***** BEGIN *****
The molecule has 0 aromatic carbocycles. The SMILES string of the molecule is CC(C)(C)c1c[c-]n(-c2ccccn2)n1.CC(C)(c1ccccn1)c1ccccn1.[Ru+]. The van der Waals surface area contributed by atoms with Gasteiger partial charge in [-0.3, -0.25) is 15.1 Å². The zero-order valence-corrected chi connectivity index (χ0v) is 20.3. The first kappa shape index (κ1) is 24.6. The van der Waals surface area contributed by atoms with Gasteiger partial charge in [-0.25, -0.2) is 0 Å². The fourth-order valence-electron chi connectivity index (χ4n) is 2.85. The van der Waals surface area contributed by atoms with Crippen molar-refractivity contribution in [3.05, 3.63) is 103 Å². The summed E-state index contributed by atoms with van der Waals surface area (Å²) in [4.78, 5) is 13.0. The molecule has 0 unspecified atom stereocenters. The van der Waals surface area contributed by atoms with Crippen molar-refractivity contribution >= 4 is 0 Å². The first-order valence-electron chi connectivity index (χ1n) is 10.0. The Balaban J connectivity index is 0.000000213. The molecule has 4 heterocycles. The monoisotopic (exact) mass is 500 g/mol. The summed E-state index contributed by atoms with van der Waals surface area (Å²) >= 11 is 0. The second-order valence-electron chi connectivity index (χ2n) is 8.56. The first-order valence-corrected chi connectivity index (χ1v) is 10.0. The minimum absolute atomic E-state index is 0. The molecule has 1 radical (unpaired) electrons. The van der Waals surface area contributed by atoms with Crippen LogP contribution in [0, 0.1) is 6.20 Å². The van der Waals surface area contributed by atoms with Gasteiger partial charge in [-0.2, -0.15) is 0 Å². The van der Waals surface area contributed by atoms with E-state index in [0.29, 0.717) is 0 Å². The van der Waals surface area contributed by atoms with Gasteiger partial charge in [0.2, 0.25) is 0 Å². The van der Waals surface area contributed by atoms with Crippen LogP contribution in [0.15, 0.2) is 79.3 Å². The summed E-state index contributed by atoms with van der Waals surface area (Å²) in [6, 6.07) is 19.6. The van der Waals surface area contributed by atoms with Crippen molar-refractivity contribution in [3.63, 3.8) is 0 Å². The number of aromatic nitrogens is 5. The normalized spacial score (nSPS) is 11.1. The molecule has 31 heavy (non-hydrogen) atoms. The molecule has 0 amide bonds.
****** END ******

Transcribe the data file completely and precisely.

The molecule has 0 aromatic carbocycles. The SMILES string of the molecule is CC(C)(C)c1c[c-]n(-c2ccccn2)n1.CC(C)(c1ccccn1)c1ccccn1.[Ru+]. The van der Waals surface area contributed by atoms with Gasteiger partial charge in [-0.3, -0.25) is 15.1 Å². The zero-order valence-corrected chi connectivity index (χ0v) is 20.3. The first kappa shape index (κ1) is 24.6. The van der Waals surface area contributed by atoms with Gasteiger partial charge in [-0.25, -0.2) is 0 Å². The fourth-order valence-electron chi connectivity index (χ4n) is 2.85. The van der Waals surface area contributed by atoms with Crippen molar-refractivity contribution in [3.05, 3.63) is 103 Å². The summed E-state index contributed by atoms with van der Waals surface area (Å²) in [4.78, 5) is 13.0. The molecule has 0 unspecified atom stereocenters. The van der Waals surface area contributed by atoms with Crippen molar-refractivity contribution >= 4 is 0 Å². The first-order valence-electron chi connectivity index (χ1n) is 10.0. The Balaban J connectivity index is 0.000000213. The molecule has 4 heterocycles. The monoisotopic (exact) mass is 500 g/mol. The summed E-state index contributed by atoms with van der Waals surface area (Å²) >= 11 is 0. The second-order valence-electron chi connectivity index (χ2n) is 8.56. The first-order valence-corrected chi connectivity index (χ1v) is 10.0. The minimum absolute atomic E-state index is 0. The molecule has 1 radical (unpaired) electrons. The van der Waals surface area contributed by atoms with Crippen LogP contribution in [0, 0.1) is 6.20 Å². The van der Waals surface area contributed by atoms with Gasteiger partial charge in [-0.2, -0.15) is 0 Å². The van der Waals surface area contributed by atoms with E-state index in [0.29, 0.717) is 0 Å². The van der Waals surface area contributed by atoms with Gasteiger partial charge in [0.2, 0.25) is 0 Å². The van der Waals surface area contributed by atoms with Crippen LogP contribution in [0.15, 0.2) is 79.3 Å². The summed E-state index contributed by atoms with van der Waals surface area (Å²) in [6, 6.07) is 19.6. The van der Waals surface area contributed by atoms with Crippen molar-refractivity contribution in [3.63, 3.8) is 0 Å². The number of aromatic nitrogens is 5. The normalized spacial score (nSPS) is 11.1. The molecule has 31 heavy (non-hydrogen) atoms. The molecule has 0 amide bonds.